13. dancaban says

    Just wanted to say myself and daughter (biology student) enjoyed your lecture last night, she remarking “I wish my lecturers were that good!” Hope you enjoyed your stay in “Yorkshire” and loved your pronunciation of that word! Hurry back soon!

  14. Maureen Brian says

    AsqJames @ 7,

    Ah, but in Yorkshire we’re pragmatic. When a gale blew the roof off the church in 1847, we built a new one right beside it – functioning church plus picturesque ruin, two for the price of one.

    (I like St Lukes too but then I’m Manx really.)

  15. stewartlaw says

    If you’re near Durham, I recommend visiting their cathedral. It might just be the most beautiful building I’ve ever visited, and I lived in Paris for five years.
    Sure I’m an atheist but that doesn’t mean I can’t appreciate great architecture, even if it has been inspired by something I don’t believe in personally.

  16. pikaia says

    if you want to know about your personal failings you will find Yorkshire people very helpful.

  17. opposablethumbs says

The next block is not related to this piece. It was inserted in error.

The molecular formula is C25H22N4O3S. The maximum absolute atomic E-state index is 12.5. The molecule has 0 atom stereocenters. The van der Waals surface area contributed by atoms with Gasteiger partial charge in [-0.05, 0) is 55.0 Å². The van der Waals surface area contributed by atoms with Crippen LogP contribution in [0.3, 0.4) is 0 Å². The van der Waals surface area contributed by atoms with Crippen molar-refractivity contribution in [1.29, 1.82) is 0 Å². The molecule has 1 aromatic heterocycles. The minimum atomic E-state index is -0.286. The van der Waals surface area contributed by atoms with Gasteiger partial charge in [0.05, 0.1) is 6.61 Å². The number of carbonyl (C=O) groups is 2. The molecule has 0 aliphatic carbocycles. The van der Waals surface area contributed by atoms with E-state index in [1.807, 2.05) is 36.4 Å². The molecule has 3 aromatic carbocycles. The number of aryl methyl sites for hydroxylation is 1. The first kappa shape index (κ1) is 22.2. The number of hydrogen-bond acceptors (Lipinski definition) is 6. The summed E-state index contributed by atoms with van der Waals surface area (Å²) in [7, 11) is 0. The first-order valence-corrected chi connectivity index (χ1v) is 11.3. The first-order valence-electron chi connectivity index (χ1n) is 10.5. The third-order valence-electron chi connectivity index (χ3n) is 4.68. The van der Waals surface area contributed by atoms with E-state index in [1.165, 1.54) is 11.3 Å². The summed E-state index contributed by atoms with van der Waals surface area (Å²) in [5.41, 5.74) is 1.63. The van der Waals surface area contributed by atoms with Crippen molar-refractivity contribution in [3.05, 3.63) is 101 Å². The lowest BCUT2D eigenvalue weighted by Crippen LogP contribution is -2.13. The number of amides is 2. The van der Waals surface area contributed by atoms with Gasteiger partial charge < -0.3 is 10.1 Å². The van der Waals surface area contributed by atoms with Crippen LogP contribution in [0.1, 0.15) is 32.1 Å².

Beautiful photo, thank you!

    I like churches when they’ve been made into pubs or flats or night-clubs or community centres too :-) (got some of all of those nearby where I am – always nice to see lovely architecture put to good use).

  18. altfish01 says

    Many thanks for last night’s talk, excellent, we from Manchester thoroughly enjoyed it.

  19. madscientist says

    I like Venice better – most of the churches are being used for other things.

    As for the gravestone pavings – there isn’t necessarily a corpse under each. The stones could have been moved from another graveyard and the bones interred elsewhere – perhaps in the walls of the church, or a crypt, or a rosarium. Not that any of that matters except to people who believe ancient corpses must somehow be sacred.

  20. rq says

    Beautiful photos, I love old ruins and graveyards. So much atmosphere, and very peaceful.
    Glad you’re having a good time, too!